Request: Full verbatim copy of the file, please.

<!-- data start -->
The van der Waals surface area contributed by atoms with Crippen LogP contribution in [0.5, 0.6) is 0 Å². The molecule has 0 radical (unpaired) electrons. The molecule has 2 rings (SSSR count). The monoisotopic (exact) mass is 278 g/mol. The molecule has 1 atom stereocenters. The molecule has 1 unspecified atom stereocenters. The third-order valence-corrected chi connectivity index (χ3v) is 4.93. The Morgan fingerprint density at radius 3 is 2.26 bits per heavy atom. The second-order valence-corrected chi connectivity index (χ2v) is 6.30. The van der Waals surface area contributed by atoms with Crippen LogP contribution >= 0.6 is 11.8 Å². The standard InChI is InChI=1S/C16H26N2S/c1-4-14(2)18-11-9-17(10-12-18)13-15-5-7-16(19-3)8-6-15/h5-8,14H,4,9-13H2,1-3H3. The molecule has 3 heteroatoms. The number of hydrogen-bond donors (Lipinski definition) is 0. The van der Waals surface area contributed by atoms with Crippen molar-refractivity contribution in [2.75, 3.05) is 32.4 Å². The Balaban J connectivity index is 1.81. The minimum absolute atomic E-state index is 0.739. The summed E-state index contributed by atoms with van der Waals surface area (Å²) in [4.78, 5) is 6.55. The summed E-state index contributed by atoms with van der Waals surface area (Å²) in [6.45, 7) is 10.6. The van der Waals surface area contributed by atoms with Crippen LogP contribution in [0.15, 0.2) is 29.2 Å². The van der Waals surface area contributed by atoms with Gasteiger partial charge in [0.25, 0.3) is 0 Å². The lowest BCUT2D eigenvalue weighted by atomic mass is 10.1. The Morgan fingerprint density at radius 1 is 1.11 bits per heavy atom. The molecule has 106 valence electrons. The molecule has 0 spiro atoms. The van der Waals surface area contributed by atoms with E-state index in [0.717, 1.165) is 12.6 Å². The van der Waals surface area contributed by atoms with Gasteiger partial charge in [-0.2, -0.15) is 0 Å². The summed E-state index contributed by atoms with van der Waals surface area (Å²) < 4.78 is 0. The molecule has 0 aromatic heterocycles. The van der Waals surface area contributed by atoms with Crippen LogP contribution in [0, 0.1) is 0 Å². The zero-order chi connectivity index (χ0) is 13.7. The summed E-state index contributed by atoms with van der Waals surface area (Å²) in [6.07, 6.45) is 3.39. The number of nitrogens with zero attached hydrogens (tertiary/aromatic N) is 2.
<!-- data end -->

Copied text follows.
The van der Waals surface area contributed by atoms with Crippen LogP contribution in [0.5, 0.6) is 0 Å². The molecule has 0 radical (unpaired) electrons. The molecule has 2 rings (SSSR count). The monoisotopic (exact) mass is 278 g/mol. The molecule has 1 atom stereocenters. The molecule has 1 unspecified atom stereocenters. The third-order valence-corrected chi connectivity index (χ3v) is 4.93. The Morgan fingerprint density at radius 3 is 2.26 bits per heavy atom. The second-order valence-corrected chi connectivity index (χ2v) is 6.30. The van der Waals surface area contributed by atoms with Crippen LogP contribution >= 0.6 is 11.8 Å². The standard InChI is InChI=1S/C16H26N2S/c1-4-14(2)18-11-9-17(10-12-18)13-15-5-7-16(19-3)8-6-15/h5-8,14H,4,9-13H2,1-3H3. The molecule has 3 heteroatoms. The number of hydrogen-bond donors (Lipinski definition) is 0. The van der Waals surface area contributed by atoms with Crippen molar-refractivity contribution in [2.75, 3.05) is 32.4 Å². The Balaban J connectivity index is 1.81. The minimum absolute atomic E-state index is 0.739. The summed E-state index contributed by atoms with van der Waals surface area (Å²) in [4.78, 5) is 6.55. The summed E-state index contributed by atoms with van der Waals surface area (Å²) in [6.45, 7) is 10.6. The van der Waals surface area contributed by atoms with Crippen LogP contribution in [0.15, 0.2) is 29.2 Å². The van der Waals surface area contributed by atoms with Gasteiger partial charge in [0.25, 0.3) is 0 Å². The lowest BCUT2D eigenvalue weighted by atomic mass is 10.1. The Morgan fingerprint density at radius 1 is 1.11 bits per heavy atom. The molecule has 106 valence electrons. The molecule has 0 spiro atoms. The van der Waals surface area contributed by atoms with E-state index in [0.717, 1.165) is 12.6 Å². The van der Waals surface area contributed by atoms with Gasteiger partial charge in [-0.2, -0.15) is 0 Å². The summed E-state index contributed by atoms with van der Waals surface area (Å²) < 4.78 is 0. The molecule has 0 aromatic heterocycles. The van der Waals surface area contributed by atoms with Crippen LogP contribution in [0, 0.1) is 0 Å². The zero-order chi connectivity index (χ0) is 13.7. The summed E-state index contributed by atoms with van der Waals surface area (Å²) in [6.07, 6.45) is 3.39. The number of nitrogens with zero attached hydrogens (tertiary/aromatic N) is 2.